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Toyota Vellfire India First Drive Review


A mass market badge on the front, a body style that’s rarely associated with luxury and a price tag that’s sure to invite a scoff or twenty! Have the sensible Japanese lost their marbles or is this really a luxury barge worth picking up?

 

It’s hard to make sense of trends these days. For the longest time, everyone’s been on about how MPVs (except for the likes of the Ertiga and Innova Crysta) can’t seem to catch a break in India. But now, we’ve got multiple variations of the Mercedes-Benz V-Class, the new Kia Carnival and now this, the Toyota Vellfire

On the surface, nothing about its asking price seems to make sense. But a brief drive experience gets us a clear idea of what works in this MPV and what doesn’t.

Look At Me! 

If you like your cars to grab attention, the Vellfire does the job well enough, thanks to its size and styling. Interestingly, large as it is, the size is the secondary element when it comes to the attention grabbing factor. It’s nearly 5 metres long but both the Kia Carnival and the Mercedes-Benz V-Class are longer, wider and have longer wheelbases.

Dimensions

Vellfire

Carnival

V-Class

Innova Crysta

Length

4,935mm

5140mm

5115mm

4735mm

Width

1,850mm

1928mm

1985mm

1830mm

Height

1,895mm

1880mm

1755mm

1795mm

Wheelbase

3,000mm

3200mm

3060mm

2750mm

 

No, what really pulls the pupils is its over the top styling. Those LED headlamp slits look otherworldly and the gargantuan real estate occupied by the ‘Samurai Armour’ front grille is insane. The side profile is very boxy and it’s where the Vellfire looks its largest. Even the standard 17-inch alloys look small when the Vellfire is viewed from the side.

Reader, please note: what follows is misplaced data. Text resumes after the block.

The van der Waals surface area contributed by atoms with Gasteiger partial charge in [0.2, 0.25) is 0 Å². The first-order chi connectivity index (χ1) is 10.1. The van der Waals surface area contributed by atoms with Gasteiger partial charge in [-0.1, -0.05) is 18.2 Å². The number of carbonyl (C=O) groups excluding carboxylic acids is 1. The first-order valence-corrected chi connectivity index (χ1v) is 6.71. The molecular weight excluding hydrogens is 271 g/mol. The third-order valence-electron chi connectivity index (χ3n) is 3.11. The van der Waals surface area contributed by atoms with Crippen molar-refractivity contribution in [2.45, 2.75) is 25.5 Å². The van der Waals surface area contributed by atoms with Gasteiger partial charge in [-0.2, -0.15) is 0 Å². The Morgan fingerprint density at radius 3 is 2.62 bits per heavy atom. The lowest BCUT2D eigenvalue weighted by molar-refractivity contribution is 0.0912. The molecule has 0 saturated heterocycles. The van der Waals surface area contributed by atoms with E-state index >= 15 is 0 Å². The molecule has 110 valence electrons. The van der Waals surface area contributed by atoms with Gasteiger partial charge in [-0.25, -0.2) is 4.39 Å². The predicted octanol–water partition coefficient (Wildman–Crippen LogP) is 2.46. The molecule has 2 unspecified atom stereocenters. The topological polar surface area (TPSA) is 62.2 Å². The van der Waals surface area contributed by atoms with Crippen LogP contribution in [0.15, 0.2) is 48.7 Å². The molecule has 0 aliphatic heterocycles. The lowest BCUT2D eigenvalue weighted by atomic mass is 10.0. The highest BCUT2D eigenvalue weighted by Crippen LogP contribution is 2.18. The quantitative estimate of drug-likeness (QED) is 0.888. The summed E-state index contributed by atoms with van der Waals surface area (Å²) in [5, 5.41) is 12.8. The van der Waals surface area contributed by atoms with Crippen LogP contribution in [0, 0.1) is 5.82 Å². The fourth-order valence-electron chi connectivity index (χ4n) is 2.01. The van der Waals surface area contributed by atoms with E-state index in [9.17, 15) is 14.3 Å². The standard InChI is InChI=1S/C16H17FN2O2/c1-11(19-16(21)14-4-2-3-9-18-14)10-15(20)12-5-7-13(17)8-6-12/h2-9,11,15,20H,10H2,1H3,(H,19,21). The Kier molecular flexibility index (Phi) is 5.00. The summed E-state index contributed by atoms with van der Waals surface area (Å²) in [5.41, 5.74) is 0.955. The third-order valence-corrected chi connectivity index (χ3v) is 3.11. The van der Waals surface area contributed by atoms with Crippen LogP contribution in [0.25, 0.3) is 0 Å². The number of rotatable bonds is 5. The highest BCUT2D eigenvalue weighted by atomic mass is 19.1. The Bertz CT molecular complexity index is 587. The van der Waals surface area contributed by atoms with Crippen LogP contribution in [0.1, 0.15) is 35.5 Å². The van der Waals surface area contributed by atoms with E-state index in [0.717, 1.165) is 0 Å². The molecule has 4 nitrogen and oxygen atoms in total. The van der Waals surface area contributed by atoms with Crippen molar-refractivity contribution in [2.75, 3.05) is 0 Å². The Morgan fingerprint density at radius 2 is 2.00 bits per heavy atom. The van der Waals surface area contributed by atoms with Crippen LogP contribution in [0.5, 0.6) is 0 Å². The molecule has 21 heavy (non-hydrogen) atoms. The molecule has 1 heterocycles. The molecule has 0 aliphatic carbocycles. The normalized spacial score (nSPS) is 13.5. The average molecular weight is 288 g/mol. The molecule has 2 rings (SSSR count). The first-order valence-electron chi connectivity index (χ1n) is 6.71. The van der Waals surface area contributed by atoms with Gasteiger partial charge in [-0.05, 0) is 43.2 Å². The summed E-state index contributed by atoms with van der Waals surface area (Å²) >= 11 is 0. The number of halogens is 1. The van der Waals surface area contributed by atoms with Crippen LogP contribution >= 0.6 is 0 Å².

At the rear, the LED tail lamps look sharp and the rear chrome garnish is large enough to be spotted from the moon.

But if you prefer your designs to be understated or subdued, this is far from the right pick. Comparatively, the V-Class has a calmer styling package and of course, has a more prestigious badge on it. In fact, some may wonder if the Vellfire belongs to an embassy or 5 star hotel. It’s not the traditional idea of a private car and you may have to explain why it costs this much. Toyota Vellfire Price

Thankfully, that’s exactly where the real cream of the packaging lies.

Move Aside, Mobile Homes 

Toyota says the Vellfire was essentially built around its lounge-style 2nd row seats. Every element in the cabin has been designed to complement the experience for the people who sit here. An MPV isn't the sexiest thing when it comes to luxury, but this body style lets you do things that are harder to do in a sedan or SUV.